Riddle, Inc., 2014, 318 pages
En route to London from New York, Flight 305 suddenly loses power and crash-lands in the English countryside, plunging a group of strangers into a mysterious adventure that will have repercussions for all of humankind.
Struggling to stay alive, the survivors soon realize that the world they've crashed in is very different from the one they left. But where are they? Why are they here? And how will they get back home?
Five passengers seem to hold clues about what's really going on: writer Harper Lane, venture capitalist Nick Stone, German genetic researcher Sabrina Schröder, computer scientist Yul Tan, and Grayson Shaw - the son of a billionaire philanthropist.
As more facts about the crash emerge, it becomes clear that some in this group know more than they're letting on - answers that will lead Harper and Nick to uncover a far-reaching conspiracy involving their own lives. As they begin to piece together the truth, they discover they have the power to change the future and the past - to save our world...or end it.
Any story that starts with a plane crash and the survivors finding themselves in an unfamiliar environment going "WTF?" is going to draw comparisons to Lost, but I think the author went out of his way to invoke that feeling here, where a plane from London to New York goes down in the English countryside, receives no contact from the outside world, and right away some of the passengers are acting weird and suspicious, while the mysterious protagonists both turn into take-charge Action Guy and Action Girl while being immediately drawn to each other. You really want a movie deal, don't you, A.G. Riddle?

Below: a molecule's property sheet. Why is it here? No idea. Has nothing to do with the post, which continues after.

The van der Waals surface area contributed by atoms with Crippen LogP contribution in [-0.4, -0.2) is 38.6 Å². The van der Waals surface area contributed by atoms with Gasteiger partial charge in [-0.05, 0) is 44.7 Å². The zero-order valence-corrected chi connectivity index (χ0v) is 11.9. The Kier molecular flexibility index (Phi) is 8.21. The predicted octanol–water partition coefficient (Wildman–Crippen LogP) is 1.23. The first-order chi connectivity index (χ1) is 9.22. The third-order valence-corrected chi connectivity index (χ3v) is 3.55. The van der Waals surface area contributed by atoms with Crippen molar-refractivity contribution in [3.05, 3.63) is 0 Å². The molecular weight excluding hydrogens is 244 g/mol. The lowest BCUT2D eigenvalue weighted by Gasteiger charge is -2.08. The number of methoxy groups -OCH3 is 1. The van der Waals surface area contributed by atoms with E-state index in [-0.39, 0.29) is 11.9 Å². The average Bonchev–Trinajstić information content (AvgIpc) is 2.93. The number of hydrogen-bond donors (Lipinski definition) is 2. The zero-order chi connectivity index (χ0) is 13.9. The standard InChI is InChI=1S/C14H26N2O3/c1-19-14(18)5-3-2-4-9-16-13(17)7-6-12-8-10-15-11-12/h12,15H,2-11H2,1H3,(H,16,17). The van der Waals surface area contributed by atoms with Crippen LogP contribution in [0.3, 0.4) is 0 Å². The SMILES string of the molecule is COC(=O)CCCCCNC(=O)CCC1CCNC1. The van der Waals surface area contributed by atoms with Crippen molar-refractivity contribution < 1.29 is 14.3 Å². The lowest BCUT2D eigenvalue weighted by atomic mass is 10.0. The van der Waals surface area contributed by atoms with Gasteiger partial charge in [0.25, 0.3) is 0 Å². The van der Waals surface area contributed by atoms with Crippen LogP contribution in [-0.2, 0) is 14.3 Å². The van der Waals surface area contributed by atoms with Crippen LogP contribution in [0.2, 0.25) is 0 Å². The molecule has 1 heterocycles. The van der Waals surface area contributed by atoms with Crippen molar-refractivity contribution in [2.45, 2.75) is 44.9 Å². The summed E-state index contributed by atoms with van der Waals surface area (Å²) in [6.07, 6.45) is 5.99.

Eventually, they learn that they've been thrown into a post-apocalyptic future. At this point, the story becomes more of a conspiracy-adventure, involving time travel, double crosses, a little bit of quantum mumbo jumbo, and an insta-love romance between the two protagonists. The plot takes some clever twists and a few cliched ones, and overall it was a satisfying story; I just found the conclusion less interesting than the beginning.
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